Podcasting: Escape Artists Roundup for 17th of January

It’s a huge week at Escape Artists this week, so let’s jump straight in. With a new section!


artemis rising 2-003preview

Teaser image! We’ve commissioned a special piece of art for the upcoming Artemis Rising 2 season. It’s stunning work from a Hugo-nominated artist. We’ll be offering prints for a limited time. Much more on this soon…

escape pod

Episode 516: Married by Helena Bell and read by Khaalidah Muhammad-Ali

This is one of those precision pieces of fiction that haunts you long after it’s done. Helena has captured the feeling of a soft singularity; a gradual evolution that’s no less comfortable for that. Subtle, haunting and beautifully read by Podcastle’s magnificent Khaalidah.

Also the new Escape Pod flash fiction contest is go! Everything you need to know to enter is right here.


Episode 473: Sack Race to the River by Chris Kuriata and read by Spencer Disparti

Speaking of haunting… Chris’ story is one you never see coming. It’s a calm, measured descent into Hell wrapped around the everyday love of family and what we’ll do to protect the people that matter to us. Effortlessly nasty, this is an early front runner for my Top Ten stories of the year.


Episode 397: In The Woods Behind My House by Nicolette Barischoff and read by Steve Anderson

One of the first authors I latched onto growing up was Ed McBain. McBain had an incredible talent for opening lines that grabbed you by the lapels and refused to let you go. I have a stack of delightfully tatty 87th Precinct novels somewhere that testify to his skill.

Nicolette Barischoff has the same ability. But where McBain went for the pulpy face punch of an opening line, she draws you in with the combination of real life and the fantastic. I’ve rarely been more hooked by a story in two paragraphs. Amazing work and brilliantly read by Steve Anderson.

Episode 398: Flower of Flowers, Bird of Birds by Alicia Cole and read by Rajan Khanna

Food is a door into culture. Learn about the food people eat and you learn about the people. It’s a vibrant, delicious approach that not enough authors focus on. Alicia Cole uses the ritual practices surrounding the harvesting of eggs as a springboard into a world that’s richly detailed, realized and involving. All of which is delivered by Rajan’s perfect vocals.


Issue 2 cover reveal! Go! Click! Marvel! Order!

Cast of Wonders

January is Staff Picks month at Cast of Wonders and they’ve pulled some amazing stories from 2015 this year. Each episode is guest hosted by a member of the team too so if you want to get to know not just what Cast of Wonders does but who does it, then listen to these.

(Also two of these are narrated by me and I’m really pleased because they were BIG fun to do).

Episode 186: A School Story by M.R. James, read by Alasdair Stuart and picked by Barry J. Northern

A classic ghost story from the king of classic ghost stories. James excelled at the polite refusal to acknowledge horror until you had no choice but to. I love this story and it was a pleasure to read.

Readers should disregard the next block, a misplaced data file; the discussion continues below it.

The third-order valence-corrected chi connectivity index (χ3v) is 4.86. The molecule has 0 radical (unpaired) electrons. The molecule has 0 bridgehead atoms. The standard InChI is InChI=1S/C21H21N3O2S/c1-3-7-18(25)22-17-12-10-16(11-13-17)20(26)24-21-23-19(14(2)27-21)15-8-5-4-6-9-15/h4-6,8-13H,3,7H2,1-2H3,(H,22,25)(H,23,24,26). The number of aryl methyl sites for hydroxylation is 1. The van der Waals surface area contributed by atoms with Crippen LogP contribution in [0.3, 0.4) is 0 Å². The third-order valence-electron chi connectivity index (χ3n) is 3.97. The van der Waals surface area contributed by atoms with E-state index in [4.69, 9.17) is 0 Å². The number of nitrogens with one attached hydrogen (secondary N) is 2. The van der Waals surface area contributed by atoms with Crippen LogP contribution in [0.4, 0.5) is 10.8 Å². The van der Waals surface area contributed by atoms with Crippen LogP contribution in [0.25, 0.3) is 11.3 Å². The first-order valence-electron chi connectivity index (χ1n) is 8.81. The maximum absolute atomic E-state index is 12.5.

Episode 187: The Haunted Jalopy Races by M. Bennardo, read by Alasdair Stuart and picked by Graeme Dunlop

With a title like that you’re already on a winner. But what M. Bennardo does here is subtler and far nastier than you might think. I read a lot of horror but this is one of the stories I can still remember point for point, months later.

Episode 188: Above Decks by Terry Ibele, read by Phil Lunt and picked by Dani Daly

Terry Ibele excels at finding fun, and nasty, corners of steampunk to explore and this story is one of my favorites from last year. The mighty Phil Lunt does great work on narration too, chewing on the villains’ lines with glorious relish.

Episode 189: Amicae Aethernum by Ellen Klages,  read by  Rikki LaCoste, Isis LaCoste and Fiona “Princess Scientist” Van Verth and picked by Rikki LaCoste

One of the single best written, narrated and produced episodes of any audio fiction I’ve ever heard. Ellen Klages’ story is needlepoint delicate, suspended in the last moments of a last summer and using that to tell a very familiar story in a unique way. The text is perfect, the narration is stunning and the audio production is a showcase of what podcasting can do.

Episode 190: Home Isn’t by Kelly Sandoval, read and picked by Katherine Inskip

Short stories at their best are transcendent. Crystal clear text that explores complex ideas with economy, intelligence and compassion. This piece, again, is an extraordinarily clever examination of a familiar trope. Clever, melancholy and wonderful.


And that’s the (huge!) EA week. As ever you can find our back catalogues online through the links. Dive in and, if you can, please subscribe, donate and maybe throw us a review at iTunes. It all helps to keep us doing what we love. See you next week.





And that’s the EA week. As ever you can find our back catalogues on line through the links so do dive in and, if you can, please subscribe, donate and maybe throw us a review at itunes. It all helps to keep us doing what we love and as you can see, we really, really love what we do.

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